On March 8, 2018, the Ninth Circuit issued its highly anticipated decision in In re Zappos.com, Inc., finding that allegations of future risk of identity theft from a data breach are sufficient to confer standing. This decision fuels an ongoing circuit split, pitting the D.C., Sixth, Seventh and now Ninth Circuits against the Second, Fourth, and Eighth Circuits over whether the mere exposure of personal information – without actual identity theft or credit/debit card fraud – establishes Article III standing.
Plaintiffs alleged that in January 2012, hackers breached Zappos’ servers, stealing personal identifying information of more than 24 million customers, including names, account numbers, passwords, email addresses, billing and shipping addresses, telephone numbers, and credit and debit card information. Later that month, Zappos notified its customers of the theft and recommended that they reset their passwords on the Zappos website as well as any other websites where customers used the same or similar passwords.
Ninth Circuit reverses dismissal on standing grounds
The district court distinguished between two sets of Plaintiffs: those who alleged financial losses from identity theft and those who did not. The district court dismissed the claims of the second group, finding that they did not have Article III standing to pursue their claims because they did not allege “actual identity theft or fraud.” The Ninth Circuit reversed, finding that Plaintiffs “sufficiently alleged an injury in fact based on a substantial risk that the Zappos hackers will commit identity fraud or identity theft.”
In its decision, the court relied on Ninth Circuit precedent in Krottner v. Starbucks Corp., 628 F.3d 1139 (9th Cir. 2010), which allowed Starbucks employees to sue when a company laptop containing personal information was stolen, but plaintiffs had not suffered identity theft as a result. In doing so, the Zappos court rejected defendant’s argument that Krottner was no longer good law after Clapper v. Amnesty International USA, 568 U.S. 398 (2013), which held that an increased risk of harm is not enough to confer standing because it is not “certainly impending.” The Zappos decision distinguished Clapper on the basis that Clapper involved “sensitive” national security and separation of powers concerns, and a “speculative” chain of inferences, none of which were present in Krottner.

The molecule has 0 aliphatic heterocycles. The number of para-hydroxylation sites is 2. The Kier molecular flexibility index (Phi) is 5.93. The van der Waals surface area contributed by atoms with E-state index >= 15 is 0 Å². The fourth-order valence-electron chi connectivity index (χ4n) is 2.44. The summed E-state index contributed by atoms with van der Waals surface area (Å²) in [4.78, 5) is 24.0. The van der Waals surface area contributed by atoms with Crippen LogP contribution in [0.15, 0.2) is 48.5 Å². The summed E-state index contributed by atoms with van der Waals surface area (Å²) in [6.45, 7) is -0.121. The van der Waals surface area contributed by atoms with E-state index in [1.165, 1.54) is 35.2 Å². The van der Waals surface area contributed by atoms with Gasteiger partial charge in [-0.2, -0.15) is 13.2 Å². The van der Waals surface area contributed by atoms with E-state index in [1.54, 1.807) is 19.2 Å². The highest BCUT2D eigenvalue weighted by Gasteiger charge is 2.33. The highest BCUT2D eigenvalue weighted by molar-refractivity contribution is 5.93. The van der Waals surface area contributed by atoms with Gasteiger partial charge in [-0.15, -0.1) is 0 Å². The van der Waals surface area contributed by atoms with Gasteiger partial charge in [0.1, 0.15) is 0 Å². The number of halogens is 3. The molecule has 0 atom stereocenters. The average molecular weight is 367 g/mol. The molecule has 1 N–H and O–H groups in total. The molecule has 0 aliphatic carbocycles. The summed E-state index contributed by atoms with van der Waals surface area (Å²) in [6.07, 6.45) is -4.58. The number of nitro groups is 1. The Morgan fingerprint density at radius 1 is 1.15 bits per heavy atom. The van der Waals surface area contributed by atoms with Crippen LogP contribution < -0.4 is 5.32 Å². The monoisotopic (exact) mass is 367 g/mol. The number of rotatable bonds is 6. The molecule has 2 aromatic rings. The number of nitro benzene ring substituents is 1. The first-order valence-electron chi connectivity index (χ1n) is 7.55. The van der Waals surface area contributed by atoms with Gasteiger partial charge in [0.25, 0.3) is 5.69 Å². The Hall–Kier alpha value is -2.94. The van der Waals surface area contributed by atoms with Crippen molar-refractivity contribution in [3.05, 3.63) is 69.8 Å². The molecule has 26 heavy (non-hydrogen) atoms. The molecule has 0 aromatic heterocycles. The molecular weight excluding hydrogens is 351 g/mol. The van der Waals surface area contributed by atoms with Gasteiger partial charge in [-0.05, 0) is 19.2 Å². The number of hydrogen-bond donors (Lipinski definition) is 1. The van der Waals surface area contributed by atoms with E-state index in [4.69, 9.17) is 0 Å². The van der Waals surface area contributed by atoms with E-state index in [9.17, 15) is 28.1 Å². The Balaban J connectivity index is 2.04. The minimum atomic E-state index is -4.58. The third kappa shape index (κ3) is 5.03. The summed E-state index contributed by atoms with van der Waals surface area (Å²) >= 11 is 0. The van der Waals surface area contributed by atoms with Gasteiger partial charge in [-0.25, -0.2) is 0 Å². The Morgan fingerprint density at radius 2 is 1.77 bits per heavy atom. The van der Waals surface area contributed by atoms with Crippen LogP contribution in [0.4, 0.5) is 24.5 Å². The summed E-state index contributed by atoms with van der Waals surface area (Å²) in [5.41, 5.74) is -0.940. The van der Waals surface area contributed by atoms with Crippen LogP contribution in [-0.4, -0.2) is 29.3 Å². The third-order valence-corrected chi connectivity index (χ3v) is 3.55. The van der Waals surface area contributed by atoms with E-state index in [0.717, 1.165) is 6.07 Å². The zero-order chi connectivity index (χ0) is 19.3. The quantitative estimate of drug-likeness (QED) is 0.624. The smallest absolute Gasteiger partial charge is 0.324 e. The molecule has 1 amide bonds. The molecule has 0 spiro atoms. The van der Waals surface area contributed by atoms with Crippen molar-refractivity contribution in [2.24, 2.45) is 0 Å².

Thus, under Krottner, the Zappos court found that the mere exposure of personal identifying information poses a “substantial risk” of harm sufficient to survive a motion to dismiss. The court accepted Plaintiffs’ arguments that the type of information stolen in the Zappos breach, including full credit card numbers, “gave hackers the means to commit fraud or identity theft,” even if the hackers had not done so already. The court further found that the risk of future harm was “fairly traceable” to the breach and “redressable by relief that could be obtained through [ ] litigation.” On this basis, the court found that Plaintiffs had established Article III standing and their case could proceed.
The Ninth Circuit has now officially weighed in on what is a continuing circuit split concerning standing in data breach cases, joining its sister courts in the D.C., Sixth and Seventh Circuits to make it easier for plaintiffs to maintain data breach cases beyond the pleading stage despite no showing of actual injury. More troubling is that, by doubling down on Krottner, the Ninth Circuit continues to ignore the Supreme Court’s criticism in Spokeo, Inc. v. Robins, 136 S. Ct. 1540 (2016). There, the Supreme Court reversed a Ninth Circuit decision for failing to analyze whether a harm was both “concrete” and “individualized” – a failure that occurred in Krottner and has now been repeated in Zappos. As the Ninth Circuit has itself recognized, to allege a concrete injury there must be actual harm or a material risk of future harm. The D.C., Sixth and Seventh Circuits have all recognized a future risk in hacker or phishing cases, but the Ninth Circuit has arguably gone even further by reaffirming Krottner, a case that involved a lost computer which was more likely stolen for its resale value than for any personal information contained thereon. Regardless, seeing as the Supreme Court declined to take up the recent CareFirst Inc. v. Attias appeal, it does not appear that the Supremes will be resolving this circuit split any time soon.